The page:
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Mar
29

On the radar: CSU leads oceanic weather research

On the radar: CSU leads oceanic weather research

Photo by Timothy Lang

Colorado State University has received a $1.3 million award from the National Science Foundation to develop an advanced  ship-based radar for open-ocean atmospheric research. This radar, known as SEA-POL, will be directed by Steven Rutledge, professor of atmospheric science, and University Distinguished Professor V. “Chandra” Chandrasekar of the Department of Electrical and Computer Engineering and Associate Dean for International Research in the College of Engineering.

Seventy-five percent of the world’s rainfall occurs over the open oceans. Studying oceanic storms and measuring the rainfall they produce with the state-of-the-art polarimetric Doppler SEA-POL will allow scientists to better understand how tropical clouds and storms contribute to climate change. SEA-POL will be deployed periodically on U.S.-operated world-class research ships on several month-long cruises to various areas of the world’s oceans.

SEA-POL will utilize a dual-polarization technique, where both horizontal and vertically polarized radar signals are transmitted and received by the radar, a technology pioneered at the university’s CSU-CHILL National Radar Facility, also directed by Rutledge.

The polarization technology improves rainfall estimation and provides information on the distribution of liquid and ice particles in clouds, information that is vital to improving understanding of the global water cycle, air-sea interaction and validating computer models of global precipitation. Today that same technology is used on the national radar network used to detect severe weather.

Combined expertise

Rutledge was a principal investigator on 2011’s DYNAMO study, an international project that deployed radars and other specialized equipment on ships and islands in the Indian Ocean to monitor weather conditions in a region that has profound effects on global climate. “SEA-POL will be a very challenging project, but in the end the new radar will enable a whole new area of scientific research on oceanic storms,” said Rutledge.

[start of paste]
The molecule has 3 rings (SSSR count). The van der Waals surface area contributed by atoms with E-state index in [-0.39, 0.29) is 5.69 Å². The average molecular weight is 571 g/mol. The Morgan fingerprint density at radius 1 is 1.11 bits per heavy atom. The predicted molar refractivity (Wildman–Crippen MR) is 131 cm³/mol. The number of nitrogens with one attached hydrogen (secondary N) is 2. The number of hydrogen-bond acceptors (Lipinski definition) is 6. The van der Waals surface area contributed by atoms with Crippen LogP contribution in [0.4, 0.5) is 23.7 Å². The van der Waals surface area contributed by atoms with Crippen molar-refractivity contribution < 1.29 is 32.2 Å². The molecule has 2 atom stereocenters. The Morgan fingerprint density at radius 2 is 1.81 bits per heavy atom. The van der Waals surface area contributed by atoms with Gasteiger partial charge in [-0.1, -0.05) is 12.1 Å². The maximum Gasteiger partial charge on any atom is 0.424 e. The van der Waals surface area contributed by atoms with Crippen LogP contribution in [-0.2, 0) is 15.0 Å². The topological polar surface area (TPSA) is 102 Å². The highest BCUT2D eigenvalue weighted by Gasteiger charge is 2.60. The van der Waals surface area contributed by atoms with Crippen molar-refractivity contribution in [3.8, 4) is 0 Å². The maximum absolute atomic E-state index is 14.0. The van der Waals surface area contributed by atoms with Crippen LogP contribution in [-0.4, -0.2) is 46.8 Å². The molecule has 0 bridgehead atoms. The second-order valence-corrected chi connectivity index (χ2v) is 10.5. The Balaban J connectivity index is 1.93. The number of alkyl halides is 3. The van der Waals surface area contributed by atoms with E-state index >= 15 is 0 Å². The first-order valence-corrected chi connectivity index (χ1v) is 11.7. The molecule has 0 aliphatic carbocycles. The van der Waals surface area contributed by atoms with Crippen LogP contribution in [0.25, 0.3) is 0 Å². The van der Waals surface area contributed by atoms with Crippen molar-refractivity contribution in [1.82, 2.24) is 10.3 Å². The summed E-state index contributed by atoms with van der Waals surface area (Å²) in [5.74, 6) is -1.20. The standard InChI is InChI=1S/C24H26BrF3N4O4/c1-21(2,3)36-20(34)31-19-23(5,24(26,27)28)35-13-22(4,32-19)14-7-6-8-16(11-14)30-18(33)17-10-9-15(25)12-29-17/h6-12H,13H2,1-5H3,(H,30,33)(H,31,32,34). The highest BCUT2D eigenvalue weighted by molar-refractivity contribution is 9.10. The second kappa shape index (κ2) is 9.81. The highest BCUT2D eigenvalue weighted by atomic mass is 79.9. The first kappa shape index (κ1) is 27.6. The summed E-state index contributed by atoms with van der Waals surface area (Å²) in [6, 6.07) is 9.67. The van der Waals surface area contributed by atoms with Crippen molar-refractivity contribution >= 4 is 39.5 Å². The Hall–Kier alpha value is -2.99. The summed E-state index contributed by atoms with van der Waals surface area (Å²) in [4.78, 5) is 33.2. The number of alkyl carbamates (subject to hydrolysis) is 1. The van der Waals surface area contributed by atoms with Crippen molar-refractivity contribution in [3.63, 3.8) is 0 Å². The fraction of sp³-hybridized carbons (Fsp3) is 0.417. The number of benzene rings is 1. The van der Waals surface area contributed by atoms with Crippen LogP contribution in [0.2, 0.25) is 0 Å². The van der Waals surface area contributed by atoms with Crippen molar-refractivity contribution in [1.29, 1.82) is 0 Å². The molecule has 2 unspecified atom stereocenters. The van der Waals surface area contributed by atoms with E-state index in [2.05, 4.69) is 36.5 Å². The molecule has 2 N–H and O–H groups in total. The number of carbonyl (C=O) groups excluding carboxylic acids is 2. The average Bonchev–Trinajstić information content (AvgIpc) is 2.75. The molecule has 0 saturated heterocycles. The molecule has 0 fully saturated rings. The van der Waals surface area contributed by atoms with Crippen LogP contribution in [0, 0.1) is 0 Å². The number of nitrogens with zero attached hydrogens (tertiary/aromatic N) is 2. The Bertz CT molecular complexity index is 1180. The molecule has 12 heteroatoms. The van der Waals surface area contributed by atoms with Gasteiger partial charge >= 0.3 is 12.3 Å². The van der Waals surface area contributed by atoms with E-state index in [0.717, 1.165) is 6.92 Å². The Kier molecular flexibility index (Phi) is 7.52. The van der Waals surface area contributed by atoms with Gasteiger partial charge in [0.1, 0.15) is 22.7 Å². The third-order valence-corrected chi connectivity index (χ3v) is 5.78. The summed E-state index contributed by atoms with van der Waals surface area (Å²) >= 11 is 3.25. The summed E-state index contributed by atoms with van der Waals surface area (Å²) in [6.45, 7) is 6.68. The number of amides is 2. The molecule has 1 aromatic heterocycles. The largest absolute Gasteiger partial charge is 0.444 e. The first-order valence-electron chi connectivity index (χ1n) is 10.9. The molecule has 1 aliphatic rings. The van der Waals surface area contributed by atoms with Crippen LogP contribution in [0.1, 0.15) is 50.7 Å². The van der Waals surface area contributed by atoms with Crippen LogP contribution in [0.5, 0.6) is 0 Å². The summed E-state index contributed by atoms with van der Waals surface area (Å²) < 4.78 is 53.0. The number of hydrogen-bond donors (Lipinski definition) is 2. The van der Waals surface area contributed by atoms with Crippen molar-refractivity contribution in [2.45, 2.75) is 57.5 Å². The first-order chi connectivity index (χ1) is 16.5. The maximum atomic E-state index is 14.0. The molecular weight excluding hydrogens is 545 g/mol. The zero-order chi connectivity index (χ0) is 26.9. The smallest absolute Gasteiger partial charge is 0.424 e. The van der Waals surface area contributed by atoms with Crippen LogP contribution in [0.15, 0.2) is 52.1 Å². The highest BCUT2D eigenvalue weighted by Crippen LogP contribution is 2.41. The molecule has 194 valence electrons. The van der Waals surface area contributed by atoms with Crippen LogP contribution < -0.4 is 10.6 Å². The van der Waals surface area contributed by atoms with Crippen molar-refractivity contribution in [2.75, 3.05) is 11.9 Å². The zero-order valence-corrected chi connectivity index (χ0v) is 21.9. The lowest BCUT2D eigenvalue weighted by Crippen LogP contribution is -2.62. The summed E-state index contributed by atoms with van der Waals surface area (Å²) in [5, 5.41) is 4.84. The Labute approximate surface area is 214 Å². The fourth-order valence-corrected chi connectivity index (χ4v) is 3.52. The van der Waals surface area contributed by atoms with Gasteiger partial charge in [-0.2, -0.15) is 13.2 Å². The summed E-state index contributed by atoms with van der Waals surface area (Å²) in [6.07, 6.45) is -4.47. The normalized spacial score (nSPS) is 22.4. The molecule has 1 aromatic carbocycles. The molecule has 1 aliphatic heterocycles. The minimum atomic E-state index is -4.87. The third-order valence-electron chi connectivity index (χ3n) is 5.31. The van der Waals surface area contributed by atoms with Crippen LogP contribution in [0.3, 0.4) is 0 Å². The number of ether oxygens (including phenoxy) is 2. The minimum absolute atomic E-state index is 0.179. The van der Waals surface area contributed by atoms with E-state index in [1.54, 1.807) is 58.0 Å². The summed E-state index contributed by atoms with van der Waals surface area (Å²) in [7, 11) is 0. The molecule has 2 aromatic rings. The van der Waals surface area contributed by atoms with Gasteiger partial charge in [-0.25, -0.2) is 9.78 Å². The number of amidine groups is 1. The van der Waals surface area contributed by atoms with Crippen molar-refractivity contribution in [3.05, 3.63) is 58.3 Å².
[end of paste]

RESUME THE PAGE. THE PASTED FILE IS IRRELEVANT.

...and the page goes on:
Chandra’s research focuses on short-range weather radar networking; he has recently worked on more precise tracking of tornadoes and early warning for floods in the Dallas/Fort Worth area. He is also deputy director of the National Science Foundation Engineering Research Center for Collaborative Adaptive Sensing of the Atmosphere (CASA).

“CSU has been a pioneer in dual-polarization technology research, at many frequency bands, and through this project we are expanding our operations. This expansion will provide great opportunity for our students, both at graduate and undergraduate level,” said Chandra.

The combined expertise of Rutledge and Chandra is making SEA-POL possible.

SEA-POL, which will operate at CSU when not deployed at sea, will help attract top-quality students to science and engineering, as the radar will be integrated into existing academic programs at the university.

“While the university has spearheaded the deployment of ship-based Doppler radars without the polarimetric technology in the past, SEA-POL provides researchers and students with the opportunity to be among the first to use this cutting-edge technology,” said Alan Rudolph, Vice President for Research at CSU.

Lauren Klamm

Lauren Klamm


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ResearchWalter Scott Jr College of Engineering